Peter Pan – The syndrome of those who do not want to grow up
What is Peter Pan Syndrome?
We all know Peter Pan, the fictional character of writer James Matthew Barrie who also appears in many works of Walt Disney Animation. Peter Pan is a 12-year-old boy who always wants to have fun and enjoy life forever. He rejects adulthood and never wants to grow up. Because of these characteristics, the boy’s name is used to call a syndrome of people who also don’t want to grow up.
However, if the fictional character Peter Pan has the right to choose the life of a child, always keeps his pure soul next to a brave heart, then in real life, those with Peter Pan syndrome still have to grow up physically. Their age and appearance are still growing over time, and only their perception and behavior are no different. And from that, all the troubles are born.
Currently, this syndrome can be diagnosed based on signs and symptoms in the form of personality disorders. However, this syndrome is not yet considered by the World Health Organization as a disease and is not recognized by the American Psychiatric Association as a mental disorder. It is referred to as Psychopathology.
Those who are suffering from Peter Pan Syndrome often:
- Have big ego, can easily feel offended
- Cannot handle conflicts, in all cases
- Do not prioritize importance things and are carefree with everything but themselves
- Do not keep their promises and do not think that is important
- Hate being rejected and are scared of loneliness
- Lack confidence
- Find it hard to express their emotions
Causes of Peter Pan syndrome
The first cause of Peter Pan syndrome may be over-protective parents, which make it difficult for them to develop life skills. According to psychologist Dan Kiley, who identified this syndrome in the book "Peter Pan Syndrome: Men Who Have Never Grown Up" in 1983, in every Peter Pan there is a shadow of Wendy.
In the story, Wendy is a lovely girl living in London. Peter Pan has a special affection for Wendy and wants to invite her to Neverland to live with him. However, it is Wendy who shows Peter Pan a world he never dares to set foot in. From there, Peter Pan is scared of the adult world, afraid of becoming a man and choosing to be a free boy forever. Dan Kiley's metaphorically implies the shadow of Wendy is the fathers, mothers or relatives of those who are suffering from Peter Pan Syndrome.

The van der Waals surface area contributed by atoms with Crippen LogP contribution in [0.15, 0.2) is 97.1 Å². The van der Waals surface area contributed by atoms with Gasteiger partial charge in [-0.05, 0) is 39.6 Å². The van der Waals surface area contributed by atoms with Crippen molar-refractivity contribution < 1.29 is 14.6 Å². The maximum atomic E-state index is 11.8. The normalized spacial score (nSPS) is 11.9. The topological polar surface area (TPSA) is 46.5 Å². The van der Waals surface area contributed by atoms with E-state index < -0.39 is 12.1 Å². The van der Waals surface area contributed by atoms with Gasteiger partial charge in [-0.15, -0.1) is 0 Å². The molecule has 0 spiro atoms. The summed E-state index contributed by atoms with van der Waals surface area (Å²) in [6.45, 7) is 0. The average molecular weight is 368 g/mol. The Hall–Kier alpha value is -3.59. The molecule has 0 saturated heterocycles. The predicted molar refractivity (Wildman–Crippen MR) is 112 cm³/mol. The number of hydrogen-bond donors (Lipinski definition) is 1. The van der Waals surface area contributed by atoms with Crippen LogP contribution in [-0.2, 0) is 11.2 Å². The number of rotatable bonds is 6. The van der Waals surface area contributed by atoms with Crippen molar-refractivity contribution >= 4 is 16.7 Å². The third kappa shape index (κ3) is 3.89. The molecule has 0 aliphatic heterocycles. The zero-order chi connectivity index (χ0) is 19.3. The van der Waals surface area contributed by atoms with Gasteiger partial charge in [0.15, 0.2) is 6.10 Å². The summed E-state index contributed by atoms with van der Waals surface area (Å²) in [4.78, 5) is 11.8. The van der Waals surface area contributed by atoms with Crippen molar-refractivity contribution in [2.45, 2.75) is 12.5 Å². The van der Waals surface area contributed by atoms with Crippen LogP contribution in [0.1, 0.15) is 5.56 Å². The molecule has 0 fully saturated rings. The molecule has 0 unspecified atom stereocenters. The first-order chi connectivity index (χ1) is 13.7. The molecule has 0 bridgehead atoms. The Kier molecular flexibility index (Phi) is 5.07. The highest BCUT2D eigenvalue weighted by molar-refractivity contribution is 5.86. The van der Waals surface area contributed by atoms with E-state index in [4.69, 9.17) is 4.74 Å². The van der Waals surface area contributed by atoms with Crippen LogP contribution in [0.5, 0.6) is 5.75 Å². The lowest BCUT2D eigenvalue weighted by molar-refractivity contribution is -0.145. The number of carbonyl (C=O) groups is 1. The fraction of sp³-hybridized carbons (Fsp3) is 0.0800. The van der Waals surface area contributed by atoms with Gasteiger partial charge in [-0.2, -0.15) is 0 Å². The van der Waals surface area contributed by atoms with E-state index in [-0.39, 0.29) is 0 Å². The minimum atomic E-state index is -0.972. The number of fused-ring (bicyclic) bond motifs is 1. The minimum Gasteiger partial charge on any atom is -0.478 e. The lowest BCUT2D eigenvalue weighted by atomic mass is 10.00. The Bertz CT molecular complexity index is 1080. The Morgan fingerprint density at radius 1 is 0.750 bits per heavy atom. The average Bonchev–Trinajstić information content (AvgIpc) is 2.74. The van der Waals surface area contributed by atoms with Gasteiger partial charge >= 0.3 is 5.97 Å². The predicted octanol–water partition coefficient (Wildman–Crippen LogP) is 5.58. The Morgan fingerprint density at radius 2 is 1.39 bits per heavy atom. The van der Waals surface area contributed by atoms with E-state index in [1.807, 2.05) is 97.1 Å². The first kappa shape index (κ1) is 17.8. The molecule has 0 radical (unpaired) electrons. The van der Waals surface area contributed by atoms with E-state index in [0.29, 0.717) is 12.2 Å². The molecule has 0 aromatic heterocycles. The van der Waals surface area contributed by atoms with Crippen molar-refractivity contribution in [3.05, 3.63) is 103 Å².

Sometimes, people use the name "Wendy Syndrome" to referr to these cases. If behind Peter Pan is a nervous Wendy, then behind these childish people are parents who always want their children to be forever in their arms. It is the parental protection that accidently spoils the children, making them timid, shy and dependent. Moreover, excessive pampering makes a child believe that he is right in every situation. The child will always consider himself as the center of the universe and keeps that awareness until maturity.
The second cause is that people with this syndrome are all too self-loving. They tend to feel comfortable with the lovely fantasy world they have in their heads. This can make them immerse in the beautiful memories of childhood and do not want to "escape" to face the harsh realities of life.
Another source is the change in the role of women in modern times. Gender equality gradually increases, women become more independent, strong and sometimes have higher positions in their careers that make men feel marginalized or dependent. In some cases, women turn themselves into "super women" who take care of everything in the home, making men loose awareness of being the breadwinner of the family, and become irresponsible and impulsive.
The treatment of Peter Pan Syndrome
Because Peter Pan Syndrome has not been recognized as a psychological disorder, there is no definitive treatment. People who are affected by Peter Pan Syndrome will often find it difficult to adjust in the normal context of society and fail to do what is expected of their age.
First and foremost, fathers and mothers should change their behavior towards their children, and wives should give their husbands a chance to grow up and live a more responsible life. For those with Peter Pan Syndrome who want to change themselves, it is best to seek specialists or doctors for the necessary consultation.
By: Cole Guthrie